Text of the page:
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6.3. Movable Seating

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(Weitergeleitet von Movable Seating)

Along the Walkable Streetscape, provide places for people to sit and relax comfortably.


06 3 01 Movable Seating.jpg


Problem-statement: Along streets and in other public spaces, people need to do more than walk — they need to sit too. And they need to be able to change the position of their seating depending on their activity.


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Discussion: Sometimes people are comfortable in public spaces with rigid benches that face in only one direction. Many times, however, they want to turn toward their companions, or toward interesting things happening within the public realm. For this reason, they need movable seating. This need is greatest at the edges of public space, where people are most likely to congregate and view others.¹


This feature poses a problem for security, since the seats can potentially be stolen. There are two remedies for this problem: either tether the seats to secure cables, or provide seating via adjacent private businesses, who can remove and store them at closing time.


This pattern, which may appear trivial, in fact goes to the heart of adaptive design philosophy and practice. The shaping of space and the positioning of built components are influenced by an enormous number of subtle factors, often perceivable only on the actual site. These may include: direction of sunlight; prevailing wind; shadows from adjoining buildings; psychological effects from nearby traffic; very fine adjustments to adjust to existing pedestrian flows; and so on. For this reason, the odds of getting the placement of fixed public seating exactly right by fitting them through premeditated design are infinitesimally small. Moreover, since conditions change all the time, an accidentally correct permanent placement will not continue to be valid in the future. On the other hand, having movable seats lets the users make the adjustments themselves. There is also the psychological feeling of control and ownership if a user can move a chair, even slightly. This freedom allows people to enjoy a public space.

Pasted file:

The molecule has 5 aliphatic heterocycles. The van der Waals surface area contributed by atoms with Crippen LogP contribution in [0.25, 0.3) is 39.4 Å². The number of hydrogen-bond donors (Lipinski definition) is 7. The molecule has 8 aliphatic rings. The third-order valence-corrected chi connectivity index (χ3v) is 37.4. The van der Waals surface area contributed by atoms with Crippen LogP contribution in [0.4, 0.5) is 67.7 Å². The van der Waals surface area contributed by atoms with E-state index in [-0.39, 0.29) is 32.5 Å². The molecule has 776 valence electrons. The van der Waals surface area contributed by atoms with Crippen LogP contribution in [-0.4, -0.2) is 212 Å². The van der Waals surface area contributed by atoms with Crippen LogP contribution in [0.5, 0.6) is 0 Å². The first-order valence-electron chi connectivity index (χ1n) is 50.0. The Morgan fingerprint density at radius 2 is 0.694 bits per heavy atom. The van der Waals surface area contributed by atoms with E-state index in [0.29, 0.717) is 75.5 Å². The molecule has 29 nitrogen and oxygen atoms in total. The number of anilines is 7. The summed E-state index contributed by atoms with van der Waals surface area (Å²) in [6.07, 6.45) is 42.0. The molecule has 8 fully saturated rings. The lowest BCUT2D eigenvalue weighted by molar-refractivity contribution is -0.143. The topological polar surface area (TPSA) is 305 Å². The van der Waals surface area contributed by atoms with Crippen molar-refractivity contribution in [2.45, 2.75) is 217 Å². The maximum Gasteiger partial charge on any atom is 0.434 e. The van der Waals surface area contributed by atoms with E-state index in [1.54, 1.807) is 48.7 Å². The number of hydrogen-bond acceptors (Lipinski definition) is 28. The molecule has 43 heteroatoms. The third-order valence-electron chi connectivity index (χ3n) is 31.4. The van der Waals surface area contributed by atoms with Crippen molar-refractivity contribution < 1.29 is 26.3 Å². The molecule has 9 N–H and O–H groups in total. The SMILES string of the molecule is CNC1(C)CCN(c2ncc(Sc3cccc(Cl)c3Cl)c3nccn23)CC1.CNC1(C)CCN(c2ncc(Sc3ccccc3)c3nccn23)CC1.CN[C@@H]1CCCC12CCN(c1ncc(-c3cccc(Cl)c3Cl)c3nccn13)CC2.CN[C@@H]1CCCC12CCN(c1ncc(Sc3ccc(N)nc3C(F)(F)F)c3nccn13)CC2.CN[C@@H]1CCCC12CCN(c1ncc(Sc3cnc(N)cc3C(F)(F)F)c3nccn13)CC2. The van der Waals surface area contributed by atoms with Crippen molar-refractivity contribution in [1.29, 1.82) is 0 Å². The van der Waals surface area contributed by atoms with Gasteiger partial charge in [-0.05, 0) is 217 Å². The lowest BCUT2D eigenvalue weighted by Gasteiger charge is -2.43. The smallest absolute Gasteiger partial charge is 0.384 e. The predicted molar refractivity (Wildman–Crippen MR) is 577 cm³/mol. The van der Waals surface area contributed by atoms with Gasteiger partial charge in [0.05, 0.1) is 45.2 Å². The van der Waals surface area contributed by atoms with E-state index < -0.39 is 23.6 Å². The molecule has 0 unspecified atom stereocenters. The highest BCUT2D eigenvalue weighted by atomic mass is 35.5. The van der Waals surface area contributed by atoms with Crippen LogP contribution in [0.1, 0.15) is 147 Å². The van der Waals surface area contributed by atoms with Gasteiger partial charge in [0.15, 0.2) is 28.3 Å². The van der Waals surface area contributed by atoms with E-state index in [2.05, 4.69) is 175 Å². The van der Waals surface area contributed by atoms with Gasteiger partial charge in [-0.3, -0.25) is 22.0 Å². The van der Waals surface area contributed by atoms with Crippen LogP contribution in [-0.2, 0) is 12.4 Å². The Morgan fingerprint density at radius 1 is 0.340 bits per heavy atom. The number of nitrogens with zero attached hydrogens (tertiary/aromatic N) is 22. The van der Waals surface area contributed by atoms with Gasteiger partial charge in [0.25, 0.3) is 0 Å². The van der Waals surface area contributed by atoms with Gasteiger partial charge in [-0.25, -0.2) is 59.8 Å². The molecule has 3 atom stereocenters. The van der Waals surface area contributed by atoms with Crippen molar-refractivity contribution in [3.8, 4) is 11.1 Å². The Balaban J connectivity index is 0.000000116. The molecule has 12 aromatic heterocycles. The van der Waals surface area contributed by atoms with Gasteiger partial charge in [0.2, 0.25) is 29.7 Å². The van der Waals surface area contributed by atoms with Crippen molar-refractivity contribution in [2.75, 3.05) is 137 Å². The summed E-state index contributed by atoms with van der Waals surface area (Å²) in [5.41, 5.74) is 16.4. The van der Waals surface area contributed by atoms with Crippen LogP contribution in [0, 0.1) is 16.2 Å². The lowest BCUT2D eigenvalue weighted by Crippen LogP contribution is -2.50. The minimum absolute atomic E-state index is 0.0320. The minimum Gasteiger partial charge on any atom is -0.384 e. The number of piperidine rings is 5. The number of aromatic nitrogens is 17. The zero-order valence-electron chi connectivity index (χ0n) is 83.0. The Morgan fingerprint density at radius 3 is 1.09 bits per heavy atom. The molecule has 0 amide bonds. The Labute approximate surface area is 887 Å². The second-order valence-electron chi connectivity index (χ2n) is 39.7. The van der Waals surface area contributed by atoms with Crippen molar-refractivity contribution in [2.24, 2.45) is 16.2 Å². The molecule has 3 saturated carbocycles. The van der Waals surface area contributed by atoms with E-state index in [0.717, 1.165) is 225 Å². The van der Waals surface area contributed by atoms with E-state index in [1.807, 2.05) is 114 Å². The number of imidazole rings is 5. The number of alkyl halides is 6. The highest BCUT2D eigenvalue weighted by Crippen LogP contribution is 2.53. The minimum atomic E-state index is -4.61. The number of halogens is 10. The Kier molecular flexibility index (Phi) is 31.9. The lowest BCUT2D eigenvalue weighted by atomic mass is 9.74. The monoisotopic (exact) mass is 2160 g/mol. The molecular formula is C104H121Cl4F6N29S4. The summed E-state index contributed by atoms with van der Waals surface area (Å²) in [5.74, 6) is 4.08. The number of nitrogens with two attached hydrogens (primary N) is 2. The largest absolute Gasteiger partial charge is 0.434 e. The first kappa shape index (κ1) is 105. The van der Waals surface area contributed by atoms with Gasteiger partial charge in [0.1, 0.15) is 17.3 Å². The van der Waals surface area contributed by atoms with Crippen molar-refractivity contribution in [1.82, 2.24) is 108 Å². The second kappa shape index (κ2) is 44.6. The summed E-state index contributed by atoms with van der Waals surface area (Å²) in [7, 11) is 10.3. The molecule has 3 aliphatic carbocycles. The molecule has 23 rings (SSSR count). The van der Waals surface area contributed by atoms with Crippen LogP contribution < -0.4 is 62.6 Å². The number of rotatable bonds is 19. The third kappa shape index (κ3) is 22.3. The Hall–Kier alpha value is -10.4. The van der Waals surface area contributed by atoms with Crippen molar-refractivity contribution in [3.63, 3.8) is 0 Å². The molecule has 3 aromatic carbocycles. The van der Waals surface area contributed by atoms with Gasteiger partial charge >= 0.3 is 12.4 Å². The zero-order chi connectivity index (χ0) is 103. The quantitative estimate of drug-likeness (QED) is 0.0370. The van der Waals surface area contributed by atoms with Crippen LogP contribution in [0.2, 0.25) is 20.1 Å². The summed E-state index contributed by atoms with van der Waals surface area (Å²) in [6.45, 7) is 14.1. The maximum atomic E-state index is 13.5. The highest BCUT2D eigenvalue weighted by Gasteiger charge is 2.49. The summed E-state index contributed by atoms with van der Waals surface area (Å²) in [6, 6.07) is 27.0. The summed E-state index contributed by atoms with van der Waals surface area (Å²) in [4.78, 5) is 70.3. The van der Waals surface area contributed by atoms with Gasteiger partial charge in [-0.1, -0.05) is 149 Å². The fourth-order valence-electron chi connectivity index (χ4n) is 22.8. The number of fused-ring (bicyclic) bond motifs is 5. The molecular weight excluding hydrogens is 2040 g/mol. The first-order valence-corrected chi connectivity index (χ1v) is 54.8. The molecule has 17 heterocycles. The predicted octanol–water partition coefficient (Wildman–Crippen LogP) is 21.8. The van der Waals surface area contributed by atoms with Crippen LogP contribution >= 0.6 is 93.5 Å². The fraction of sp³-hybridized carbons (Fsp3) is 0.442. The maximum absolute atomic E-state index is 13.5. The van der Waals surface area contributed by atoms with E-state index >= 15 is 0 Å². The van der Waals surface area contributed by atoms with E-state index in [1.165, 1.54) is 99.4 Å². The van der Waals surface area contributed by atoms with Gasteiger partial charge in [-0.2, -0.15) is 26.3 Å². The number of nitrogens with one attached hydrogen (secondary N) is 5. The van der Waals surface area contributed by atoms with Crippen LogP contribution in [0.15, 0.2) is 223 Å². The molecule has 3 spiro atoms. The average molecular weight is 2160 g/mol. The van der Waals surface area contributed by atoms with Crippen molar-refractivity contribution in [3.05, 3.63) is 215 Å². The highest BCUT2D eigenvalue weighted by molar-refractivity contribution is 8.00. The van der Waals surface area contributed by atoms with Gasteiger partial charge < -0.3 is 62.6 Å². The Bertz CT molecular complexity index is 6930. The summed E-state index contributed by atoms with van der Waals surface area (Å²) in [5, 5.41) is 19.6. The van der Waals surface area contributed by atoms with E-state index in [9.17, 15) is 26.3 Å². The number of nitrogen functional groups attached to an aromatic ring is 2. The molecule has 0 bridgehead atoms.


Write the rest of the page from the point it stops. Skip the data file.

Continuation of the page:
06 3 02 Movable Seating.jpg
Movable chairs — and tables — in New York City.


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Therefore:

Provide ample seating within the walkable public realm, especially at the edges. Make sure that at least some of the seating is movable, so that people can adjust their position for comfort.


06 3 03 Movable Seating.jpg


Provide Human-Scale Detail adjacent to the seating. Give the chairs Handles and Friendly Surfaces. …




¹ A classic study on movable chairs was done by William H. Whyte in his 1980 New York public space study. See Whyte, W. H. (1980). The Social Life of Small Urban Spaces. New York: Project for Public Spaces.



SECTION I:

PATTERNS OF SCALE


1. REGIONAL PATTERNS

Define the large-scale spatial organization…

1.1. POLYCENTRIC REGION

1.2. BLUE-GREEN NETWORK

1.3. MOBILITY CORRIDOR

1.4. 400M THROUGH STREET NETWORK

2. URBAN PATTERNS

Establish essential urban characteristics…

2.1. WALKABLE MULTI-MOBILITY